spaceHe rustled through the dell then stopped with his foot in mid-air. He stepped back, then squatted down carefully with the case close by his side. He gently parted a clump of grass beside a small dip. Inside, four eggs sat point to point, neat as a lucky clover. They lay splotched like something from the Army Surplus, barely showing up against the plants. The mother curlew cried somewhere out of sight.
spaceTime to retreat.
spaceHe kept low to the ground, watching and waiting. Wind made plants round him tremble and his back grew sweaty under his duffle bag. The curlew swooped down and rearranged the clutch with her long, thin beak.
space‘See – they’re all safe and snod. I’ve not treaden on em,’ he whispered.
spaceShe settled and dozed. When her eyes were closed, he crawled backwards to pick up his case. He scanned the ground for other nests and the thin trace of a path. At the far rim of the dell, he stood up straight.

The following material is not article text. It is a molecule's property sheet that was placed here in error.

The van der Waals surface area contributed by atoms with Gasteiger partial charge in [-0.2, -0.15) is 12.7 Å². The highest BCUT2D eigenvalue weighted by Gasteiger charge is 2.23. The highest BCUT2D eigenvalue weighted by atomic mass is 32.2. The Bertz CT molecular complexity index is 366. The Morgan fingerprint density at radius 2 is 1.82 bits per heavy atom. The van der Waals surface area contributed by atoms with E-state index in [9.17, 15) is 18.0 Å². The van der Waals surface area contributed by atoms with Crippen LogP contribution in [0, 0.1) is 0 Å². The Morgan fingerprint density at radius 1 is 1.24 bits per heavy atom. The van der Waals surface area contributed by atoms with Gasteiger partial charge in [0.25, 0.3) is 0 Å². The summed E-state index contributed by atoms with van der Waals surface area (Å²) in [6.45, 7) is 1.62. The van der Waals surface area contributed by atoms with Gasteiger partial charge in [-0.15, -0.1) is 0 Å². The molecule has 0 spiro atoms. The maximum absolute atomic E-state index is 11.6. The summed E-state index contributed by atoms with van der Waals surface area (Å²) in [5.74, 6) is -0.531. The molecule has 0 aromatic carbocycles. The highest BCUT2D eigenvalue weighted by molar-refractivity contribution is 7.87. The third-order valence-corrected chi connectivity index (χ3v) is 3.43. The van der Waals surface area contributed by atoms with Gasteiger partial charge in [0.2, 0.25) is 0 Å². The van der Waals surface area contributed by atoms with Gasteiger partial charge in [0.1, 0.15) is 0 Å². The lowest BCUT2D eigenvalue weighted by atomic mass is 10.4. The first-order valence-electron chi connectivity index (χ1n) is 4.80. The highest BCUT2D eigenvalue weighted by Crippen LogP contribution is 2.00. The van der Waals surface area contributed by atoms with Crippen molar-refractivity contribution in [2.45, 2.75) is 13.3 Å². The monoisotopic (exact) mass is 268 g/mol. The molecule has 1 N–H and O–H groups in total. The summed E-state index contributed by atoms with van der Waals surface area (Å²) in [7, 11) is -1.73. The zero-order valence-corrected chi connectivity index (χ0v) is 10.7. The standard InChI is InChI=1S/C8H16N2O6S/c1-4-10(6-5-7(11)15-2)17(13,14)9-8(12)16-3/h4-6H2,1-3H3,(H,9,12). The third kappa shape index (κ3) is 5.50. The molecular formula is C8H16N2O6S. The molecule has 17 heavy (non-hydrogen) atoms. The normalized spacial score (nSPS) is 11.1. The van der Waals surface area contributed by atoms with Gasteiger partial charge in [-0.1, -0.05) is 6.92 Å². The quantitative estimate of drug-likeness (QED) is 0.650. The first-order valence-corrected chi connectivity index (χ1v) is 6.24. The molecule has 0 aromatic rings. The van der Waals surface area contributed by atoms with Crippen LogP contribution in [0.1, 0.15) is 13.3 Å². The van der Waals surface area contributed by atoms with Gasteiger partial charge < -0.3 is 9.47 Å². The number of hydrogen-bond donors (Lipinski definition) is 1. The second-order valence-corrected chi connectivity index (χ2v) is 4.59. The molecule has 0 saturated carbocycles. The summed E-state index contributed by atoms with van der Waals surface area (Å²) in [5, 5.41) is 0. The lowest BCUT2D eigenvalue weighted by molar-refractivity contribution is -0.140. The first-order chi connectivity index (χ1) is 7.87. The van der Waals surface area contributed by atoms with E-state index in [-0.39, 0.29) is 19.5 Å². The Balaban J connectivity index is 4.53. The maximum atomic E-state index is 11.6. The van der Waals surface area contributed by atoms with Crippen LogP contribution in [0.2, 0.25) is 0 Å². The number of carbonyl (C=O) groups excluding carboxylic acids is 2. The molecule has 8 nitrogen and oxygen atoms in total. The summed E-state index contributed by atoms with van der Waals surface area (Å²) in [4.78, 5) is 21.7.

spaceWind blasted his face with a slap of salt. The straps of his duffle bag thrummed and his boots flapped round his legs. The case banged against his knee. He set it down and moved his feet apart, then stood and gazed. Below lay a pile of orange roofs, stone chimneys and oddly shaped houses. Not one was the same height. Not one was built to the same pattern. They huddled into a great shoulder of rock and faced each other round a small bay.
spaceWarmth swelled up inside him. He knew this place. He knew stone-flagged paths led down to a harbour and that you could walk out for miles on the scaur when the tide was out. He knew there was a beck fell down to a beach in a waterfall and a cottage stood agin it. He knew he’d found Scoresby Nab.